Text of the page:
"Some of the courses this year have been about the recession and what that means to the business. Individuals have been encouraged to upsell to guests in an intelligent way, offering superb value for money."
Many of the employees who provided comments towards the award entry (see box) referred to the "family atmosphere" at Red Carnation, something that the owners and management team strive to achieve, McGivern says.
"The third generation of the owner's family is now working for the hotels, which is very exciting and sends out a clear message that they are true hoteliers and are in it for the long term," she explains.
"Our ‘staff appreciation party' typifies how the owner Beatrice Tollman's approach is personal and caring. She gives out awards for great work and addresses everyone each year, but also talks to and gets the ideas of us all as individuals."
McGivern is quick to stress that winning the award doesn't mean Red Carnation is going to rest on its laurels when it comes to staff development.
"We will keep listening to the people who work for Red Carnation Hotels and will change as we need to," she says.
"I still want us to remain an employer of choice and I know that doesn't happen without hard work from all those in senior positions. We also need to keep getting involved with wider initiatives - for example, attracting people to the industry."
WHY IS RED CARNATION A BEST PLACE TO WORK IN HOSPITALITY?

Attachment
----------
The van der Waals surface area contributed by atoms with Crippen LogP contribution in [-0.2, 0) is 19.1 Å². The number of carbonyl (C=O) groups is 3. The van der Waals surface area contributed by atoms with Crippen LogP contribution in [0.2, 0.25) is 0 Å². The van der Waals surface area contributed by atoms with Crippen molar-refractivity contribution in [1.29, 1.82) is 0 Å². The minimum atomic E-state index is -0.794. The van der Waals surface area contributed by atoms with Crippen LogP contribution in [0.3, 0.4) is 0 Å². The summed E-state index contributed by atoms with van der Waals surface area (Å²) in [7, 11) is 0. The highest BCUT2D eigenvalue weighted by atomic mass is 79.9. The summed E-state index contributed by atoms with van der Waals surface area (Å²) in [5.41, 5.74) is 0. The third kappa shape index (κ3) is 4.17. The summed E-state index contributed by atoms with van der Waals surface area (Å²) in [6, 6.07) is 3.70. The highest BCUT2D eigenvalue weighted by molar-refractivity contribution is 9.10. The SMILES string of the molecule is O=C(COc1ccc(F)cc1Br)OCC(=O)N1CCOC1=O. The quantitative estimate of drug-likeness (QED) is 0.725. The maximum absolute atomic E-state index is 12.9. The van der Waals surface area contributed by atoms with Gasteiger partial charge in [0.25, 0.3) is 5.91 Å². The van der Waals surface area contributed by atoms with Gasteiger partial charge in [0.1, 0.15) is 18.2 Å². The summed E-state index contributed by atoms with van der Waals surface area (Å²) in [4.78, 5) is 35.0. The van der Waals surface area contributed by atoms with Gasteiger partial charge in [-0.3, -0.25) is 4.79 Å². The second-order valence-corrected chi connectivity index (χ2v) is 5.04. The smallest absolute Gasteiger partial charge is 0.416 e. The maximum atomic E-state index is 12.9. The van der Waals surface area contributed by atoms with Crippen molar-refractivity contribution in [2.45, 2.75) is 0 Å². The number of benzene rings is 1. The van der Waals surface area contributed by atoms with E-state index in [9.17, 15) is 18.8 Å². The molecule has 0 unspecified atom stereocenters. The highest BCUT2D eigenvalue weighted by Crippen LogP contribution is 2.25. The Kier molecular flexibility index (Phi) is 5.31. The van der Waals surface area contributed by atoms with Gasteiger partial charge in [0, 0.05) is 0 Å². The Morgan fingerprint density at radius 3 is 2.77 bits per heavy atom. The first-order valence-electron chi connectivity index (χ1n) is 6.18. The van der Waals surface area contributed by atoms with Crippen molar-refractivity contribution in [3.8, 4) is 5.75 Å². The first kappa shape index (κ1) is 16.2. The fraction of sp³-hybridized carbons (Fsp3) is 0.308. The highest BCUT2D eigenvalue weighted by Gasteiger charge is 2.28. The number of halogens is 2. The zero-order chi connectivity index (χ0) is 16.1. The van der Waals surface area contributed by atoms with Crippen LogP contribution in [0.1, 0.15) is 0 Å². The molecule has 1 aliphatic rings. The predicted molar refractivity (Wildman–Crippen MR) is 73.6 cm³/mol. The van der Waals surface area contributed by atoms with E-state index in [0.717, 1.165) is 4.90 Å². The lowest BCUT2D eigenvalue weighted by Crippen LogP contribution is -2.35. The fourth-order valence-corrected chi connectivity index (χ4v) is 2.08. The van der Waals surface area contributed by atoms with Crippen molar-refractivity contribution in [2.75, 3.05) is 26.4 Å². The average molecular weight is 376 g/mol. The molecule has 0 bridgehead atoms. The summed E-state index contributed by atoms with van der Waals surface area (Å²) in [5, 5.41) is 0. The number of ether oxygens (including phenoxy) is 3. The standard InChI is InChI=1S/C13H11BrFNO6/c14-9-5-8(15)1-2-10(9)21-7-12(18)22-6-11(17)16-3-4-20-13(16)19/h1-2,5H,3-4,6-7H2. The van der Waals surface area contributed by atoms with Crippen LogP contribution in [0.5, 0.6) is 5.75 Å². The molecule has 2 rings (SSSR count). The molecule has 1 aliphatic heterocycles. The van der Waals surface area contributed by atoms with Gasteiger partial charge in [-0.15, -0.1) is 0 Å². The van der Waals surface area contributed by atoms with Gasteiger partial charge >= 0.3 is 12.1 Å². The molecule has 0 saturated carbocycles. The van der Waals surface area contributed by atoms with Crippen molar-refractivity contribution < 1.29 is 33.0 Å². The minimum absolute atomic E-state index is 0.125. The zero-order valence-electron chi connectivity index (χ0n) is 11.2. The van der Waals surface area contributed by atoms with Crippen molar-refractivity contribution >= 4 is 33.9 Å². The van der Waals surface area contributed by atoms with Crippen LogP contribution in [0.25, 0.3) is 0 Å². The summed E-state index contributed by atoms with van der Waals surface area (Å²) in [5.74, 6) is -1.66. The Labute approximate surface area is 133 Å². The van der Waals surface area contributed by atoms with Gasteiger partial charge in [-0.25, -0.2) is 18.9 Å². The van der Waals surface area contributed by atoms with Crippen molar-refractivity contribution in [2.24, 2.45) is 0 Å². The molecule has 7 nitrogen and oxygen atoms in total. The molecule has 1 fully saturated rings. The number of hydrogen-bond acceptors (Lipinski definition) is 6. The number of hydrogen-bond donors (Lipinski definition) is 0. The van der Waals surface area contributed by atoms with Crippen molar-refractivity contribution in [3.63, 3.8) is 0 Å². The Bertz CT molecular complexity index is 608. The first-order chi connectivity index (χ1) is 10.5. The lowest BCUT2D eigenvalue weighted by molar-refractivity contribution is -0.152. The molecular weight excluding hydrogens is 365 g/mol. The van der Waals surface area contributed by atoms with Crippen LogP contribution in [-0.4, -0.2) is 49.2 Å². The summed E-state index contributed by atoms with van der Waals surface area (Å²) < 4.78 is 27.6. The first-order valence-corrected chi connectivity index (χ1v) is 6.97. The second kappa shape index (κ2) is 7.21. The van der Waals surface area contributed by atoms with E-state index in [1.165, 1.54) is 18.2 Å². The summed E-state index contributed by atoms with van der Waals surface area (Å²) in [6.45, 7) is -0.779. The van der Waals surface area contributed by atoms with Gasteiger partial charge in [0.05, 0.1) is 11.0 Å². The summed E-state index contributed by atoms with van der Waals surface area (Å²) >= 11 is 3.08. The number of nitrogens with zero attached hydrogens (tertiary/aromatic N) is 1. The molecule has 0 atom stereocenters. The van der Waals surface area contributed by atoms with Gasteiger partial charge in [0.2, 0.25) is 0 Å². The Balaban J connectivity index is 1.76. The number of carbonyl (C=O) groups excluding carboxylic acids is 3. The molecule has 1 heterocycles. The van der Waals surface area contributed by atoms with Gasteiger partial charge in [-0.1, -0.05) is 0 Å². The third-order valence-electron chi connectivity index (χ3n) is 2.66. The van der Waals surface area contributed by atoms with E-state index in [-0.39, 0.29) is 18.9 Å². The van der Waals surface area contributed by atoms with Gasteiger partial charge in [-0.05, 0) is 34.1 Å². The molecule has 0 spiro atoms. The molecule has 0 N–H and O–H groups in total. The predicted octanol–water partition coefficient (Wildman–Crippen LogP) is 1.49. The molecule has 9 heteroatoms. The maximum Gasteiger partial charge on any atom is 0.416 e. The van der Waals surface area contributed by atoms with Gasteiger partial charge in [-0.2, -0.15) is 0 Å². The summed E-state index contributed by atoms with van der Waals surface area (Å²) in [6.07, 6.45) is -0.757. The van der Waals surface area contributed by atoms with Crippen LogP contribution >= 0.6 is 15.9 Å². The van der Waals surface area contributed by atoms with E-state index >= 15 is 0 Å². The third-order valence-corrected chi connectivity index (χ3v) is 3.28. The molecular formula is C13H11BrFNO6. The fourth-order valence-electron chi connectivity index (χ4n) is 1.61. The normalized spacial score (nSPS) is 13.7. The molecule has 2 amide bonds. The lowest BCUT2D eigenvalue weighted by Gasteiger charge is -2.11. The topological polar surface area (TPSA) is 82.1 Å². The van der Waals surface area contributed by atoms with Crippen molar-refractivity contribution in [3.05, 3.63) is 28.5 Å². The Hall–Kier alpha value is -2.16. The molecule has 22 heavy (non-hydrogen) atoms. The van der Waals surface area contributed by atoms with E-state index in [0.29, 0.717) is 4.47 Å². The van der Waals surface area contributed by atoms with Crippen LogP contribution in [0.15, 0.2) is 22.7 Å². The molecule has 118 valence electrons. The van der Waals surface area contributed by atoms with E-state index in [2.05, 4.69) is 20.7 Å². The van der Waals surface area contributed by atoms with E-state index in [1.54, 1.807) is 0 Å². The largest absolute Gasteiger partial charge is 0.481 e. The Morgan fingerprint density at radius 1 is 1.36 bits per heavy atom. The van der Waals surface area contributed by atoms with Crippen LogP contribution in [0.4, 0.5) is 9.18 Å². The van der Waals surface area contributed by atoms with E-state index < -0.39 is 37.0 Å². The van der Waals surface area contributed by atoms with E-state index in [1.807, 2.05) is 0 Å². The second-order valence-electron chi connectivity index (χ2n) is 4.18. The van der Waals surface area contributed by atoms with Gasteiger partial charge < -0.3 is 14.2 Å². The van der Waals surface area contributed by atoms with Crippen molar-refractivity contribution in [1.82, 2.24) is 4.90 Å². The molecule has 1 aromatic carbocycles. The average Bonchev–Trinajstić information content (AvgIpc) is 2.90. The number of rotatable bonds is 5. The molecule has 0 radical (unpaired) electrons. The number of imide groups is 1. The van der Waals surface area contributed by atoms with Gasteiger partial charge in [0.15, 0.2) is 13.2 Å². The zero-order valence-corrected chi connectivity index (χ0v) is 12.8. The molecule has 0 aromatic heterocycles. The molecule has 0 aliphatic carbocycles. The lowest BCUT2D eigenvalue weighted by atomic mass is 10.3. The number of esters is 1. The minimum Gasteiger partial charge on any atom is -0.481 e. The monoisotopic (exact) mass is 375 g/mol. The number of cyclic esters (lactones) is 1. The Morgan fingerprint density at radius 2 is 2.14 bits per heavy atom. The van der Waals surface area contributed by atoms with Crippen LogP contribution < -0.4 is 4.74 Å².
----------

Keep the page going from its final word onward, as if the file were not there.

This year, for the first time, Caterer invited employees of the nominated companies to say why their employer was a Best Place to Work in Hospitality. Here's what the Red Carnation staff had to say:
- "Every single staff member is shown that they are valued. The company also invests a lot in staff benefits, training and development. I can only conclude that this is the best organisation I have worked for."
- "Working for Red Carnation is like being within a large family. The attention to detail in communicating to staff and the benefits we receive are better than any other hotel I have worked in during my 20 years in the industry."
- "Our owners [Stanley and Beatrice Tollman] are very much involved in the day-to-day running of the business. They know us by name, and thank us time and time again for our efforts. They are very much an inspiration to all their employees."
- "The owners of the company have made it very clear that they will not be making huge redundancies and that the company is in a strong position - that is what counts given these current times."
- "The training and development is second to none and what is fantastic is that the majority of managers are home-grown, which helps those just starting out to realise what can be achieved."
DEVELOPING YOUR EMPLOYEES' CAREERS
Improving the skills and ability of your team members is the ideal business investment, not just in their future with you as their employer, but with their careers in the long term.
"But they'll just leave" is often the cry. The reality is that employees are more likely to stay with an employer for longer if they believe they really care about their development.
But remember - learning can take many forms beyond a sometimes expensive classroom course. Create the opportunity for your team to capture, comprehend and learn from a range of activities - from observing colleagues in different roles through to being on-job mentored.
The result is as effective and the business will see a measurable improvement on retention.